The !help command prints general help. When issued from the interactive shell, it can get an argument, usually a special command. The !variables command prints all of the current variable settings.  The !file command reads input from its argument file.  The !file command is not a variable; it cannot be set.  It can be used repeatedly.

The !exit command instructs link-parser to exit.

The exclamation mark "!" is also a special command by itself, used to inspect the dictionary entry for any given word (optionally terminated by a subscript). Thus two exclamation marks are needed before such a word when doing so from the interactive shell. The wildcard character "*" can be specified as the last character of the word in order to find multiple matches.

Default values of the special commands below are shown in parenthesis. Most of them are the default ones of the link-grammar library.
Boolean default values are shown as on (1) or off (0).

!bad (off)

Enable display of bad linkages.

!batch (off)

Enable batch mode.

!constituents (0)

Generate constituent output. Its value may be:

0

Disabled

1

Treebank-style constituent tree

2

Flat, bracketed tree [A like [B this B] A]

3

Flat, treebank-style tree (A like (B this))

!cost-max (2.7)

Largest cost to be considered.

!disjuncts (off)

Display of disjuncts used.

!echo (off)

Echo input sentence.

!graphics (on)

Enable graphical display of linkage. For each linkage, the sentence is printed along with a graphical representation of its linkage above it.

The following notations are used for words in the sentence:

[word]

A word with no linkage.

word[?].x

An unknown word whose POS category x has been found by the parser.

word[!]

An unknown word whose link-grammar dictionary entry has been assigned by a RegEx. (Use !morphology=1 to see the said dictionary entry.)

word[~]

There was an unknown word in this position, and it has got replaced, using a spell guess with this word, that is found in the link-grammar dictionary.

word[&]

This word is a part of an unknown word which has been found to consist of two or more words that are in the link-grammar dictionary.

word.POS

This word found in the dictionary as word.POS.

word.#CORRECTION

This word is probably a typo - got linked as an alternative word CORRECTION.

!islands-ok (on)

Use null-linked islands.

!limit (1000)

Limit the maximum linkages processed.

!links (off)

Enable display of complete link data.

!null (on)

Allow null links.

!morphology (off)

Display word morphology. When a word matches a RegEx, show the matching dictionary entry.

!panic (on)

Use "panic mode" if a parse cannot be quickly found.

!postscript (off)

Generate postscript output.

!short (16)

Maximum length of short links.

!spell (7)

If zero, no spell and run-on corrections of unknown words are performed.
Else, use up to this many spell-guesses per unknown word. In that case, the number of run-on corrections (word split) of unknown words is not limited.

!timeout (30)

Abort parsing after this many seconds.

!use-sat (off)

Use Boolean SAT-based parser.

!verbosity (1)

Level of detail in output. Some useful values:

0

No prompt, minimal library messages

1

Normal verbosity

2

Show times of the parsing steps

3

Display data file search and locale setup

5-9

Tokenizer and parser debugging

10-19

Dictionary debugging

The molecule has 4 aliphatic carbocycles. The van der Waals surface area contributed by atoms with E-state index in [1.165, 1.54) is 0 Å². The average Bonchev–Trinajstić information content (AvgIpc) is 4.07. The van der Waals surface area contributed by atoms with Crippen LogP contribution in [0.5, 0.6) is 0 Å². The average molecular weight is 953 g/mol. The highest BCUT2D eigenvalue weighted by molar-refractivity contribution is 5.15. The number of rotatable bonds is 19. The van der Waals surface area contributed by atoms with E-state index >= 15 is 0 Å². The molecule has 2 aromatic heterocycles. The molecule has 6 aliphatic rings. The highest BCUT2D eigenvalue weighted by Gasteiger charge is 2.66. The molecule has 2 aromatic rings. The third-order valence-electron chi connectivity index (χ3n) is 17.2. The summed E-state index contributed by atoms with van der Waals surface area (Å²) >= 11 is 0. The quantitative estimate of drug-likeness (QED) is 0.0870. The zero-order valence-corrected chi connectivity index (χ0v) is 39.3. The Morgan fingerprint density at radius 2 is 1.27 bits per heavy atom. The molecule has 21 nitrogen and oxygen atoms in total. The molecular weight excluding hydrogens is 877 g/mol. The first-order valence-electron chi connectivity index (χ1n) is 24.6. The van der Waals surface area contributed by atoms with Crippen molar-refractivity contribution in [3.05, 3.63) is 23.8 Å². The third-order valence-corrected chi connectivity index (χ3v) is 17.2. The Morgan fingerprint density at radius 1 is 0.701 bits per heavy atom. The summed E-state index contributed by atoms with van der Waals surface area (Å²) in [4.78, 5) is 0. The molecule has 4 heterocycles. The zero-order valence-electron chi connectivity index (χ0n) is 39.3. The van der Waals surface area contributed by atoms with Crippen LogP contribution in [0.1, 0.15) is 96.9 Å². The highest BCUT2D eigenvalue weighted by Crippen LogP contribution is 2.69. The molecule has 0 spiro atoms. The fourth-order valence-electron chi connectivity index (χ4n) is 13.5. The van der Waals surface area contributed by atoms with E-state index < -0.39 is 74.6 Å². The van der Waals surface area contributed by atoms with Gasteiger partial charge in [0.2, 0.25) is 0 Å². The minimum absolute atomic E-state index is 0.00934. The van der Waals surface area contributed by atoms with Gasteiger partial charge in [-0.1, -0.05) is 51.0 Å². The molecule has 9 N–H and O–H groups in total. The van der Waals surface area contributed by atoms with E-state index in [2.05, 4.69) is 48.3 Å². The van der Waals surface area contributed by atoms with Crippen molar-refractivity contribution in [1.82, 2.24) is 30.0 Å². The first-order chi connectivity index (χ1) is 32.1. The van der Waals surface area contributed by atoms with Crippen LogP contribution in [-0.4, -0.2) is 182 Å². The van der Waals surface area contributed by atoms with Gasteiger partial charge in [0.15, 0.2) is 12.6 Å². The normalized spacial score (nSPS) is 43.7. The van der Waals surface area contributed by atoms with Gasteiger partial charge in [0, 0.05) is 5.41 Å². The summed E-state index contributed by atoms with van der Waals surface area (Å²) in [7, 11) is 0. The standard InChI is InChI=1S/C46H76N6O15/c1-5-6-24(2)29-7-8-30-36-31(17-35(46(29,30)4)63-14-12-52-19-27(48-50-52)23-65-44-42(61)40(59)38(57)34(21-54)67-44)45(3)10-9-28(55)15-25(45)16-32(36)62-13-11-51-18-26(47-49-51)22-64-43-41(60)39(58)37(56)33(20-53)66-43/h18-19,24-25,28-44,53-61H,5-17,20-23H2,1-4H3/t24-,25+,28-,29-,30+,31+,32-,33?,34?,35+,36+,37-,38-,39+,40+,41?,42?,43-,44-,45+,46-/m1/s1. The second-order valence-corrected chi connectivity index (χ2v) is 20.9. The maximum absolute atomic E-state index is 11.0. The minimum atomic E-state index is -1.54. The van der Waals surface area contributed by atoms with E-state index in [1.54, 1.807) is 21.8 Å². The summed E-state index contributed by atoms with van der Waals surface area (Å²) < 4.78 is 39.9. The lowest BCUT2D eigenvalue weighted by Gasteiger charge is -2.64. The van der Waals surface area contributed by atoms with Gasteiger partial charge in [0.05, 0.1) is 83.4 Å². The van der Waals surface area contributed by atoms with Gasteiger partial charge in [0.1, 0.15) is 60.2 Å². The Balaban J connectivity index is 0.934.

101

Print all the dictionary connectors, along with their length limit

!walls (off)

Display wall words.

!width (16381)(*)

The width of the display.
* When writing to a terminal, this value is set from its width.

!wordgraph (0)

Display the wordgraph (word-split graph).

0

Disabled

1

Default display

2

Display parent tokens as subgraphs

3

Use esoteric display flags as set by !test=wg:FLAGS

Files

The following files are per-language, when LL is the 2-letter ISO language code.

LL/4.0.dict

The Link Grammar dictionary.

LL/4.0.affix

Values of entities used in tokenization.

LL/4.0.regex

Regular expressions (see regex(7)) that are used to match tokens not found in the dictionary.

LL/4.0.knowledge

Post-processing definitions.

LL/4.0.constituent-knowledge

Definitions for producing a constituent tree.

command-help-LL.txt or command-help-LL-CC.txt

Help text for the !help topic special "!" command. If several such files are provided, the desired one can be selected by e.g. the LANGUAGE environment variable if it is set to LL or LL-CC (default is en). Currently only command-help-en.txt is provided.

The directory search order for these files is:

· ./
· data/
· ../
· ../data/
·  A custom data directory, as set by the API call dictionary_set_data_dir().
·  Installation-depended system data directory (*)

* This location is displayed as DICTIONARY_DIR when the --version argument is provided to link-parser on the command line. On windows it may be relative to the location of the link-grammar library DLL; in that case the actual location is displayed as "System data directory" when link-parser is invoked with -verbosity=4.

See Also

Information on the link-grammar shared-library API and the link types used in the parse is available at the AbiWord website http://www.abisource.com/projects/link-grammar/.

Peer-reviewed papers explaining Link Grammar can be found at original CMU site http://www.link.cs.cmu.edu/link/papers.

The source code of link-parser and the link-grammar library is located at GitHub https://github.com/opencog/link-grammar.

The mailing list for Link Grammar discussion is at link-grammar Google group http://groups.google.com/group/link-grammar?hl=en.

Author

link-parser and the link-grammar library were written by Daniel Sleator <sleator@cs.cmu.edu>, Davy Temperley <dtemp@theory.esm.rochester.edu>, and John Lafferty <lafferty@cs.cmu.edu>

This manual page was written by Ken Bloom <kbloom@gmail.com>, for the Debian project, and updated by Linas Vepstas <linasvepstas@gmail.com>.

Info

2018-09-28 Version 5.5.2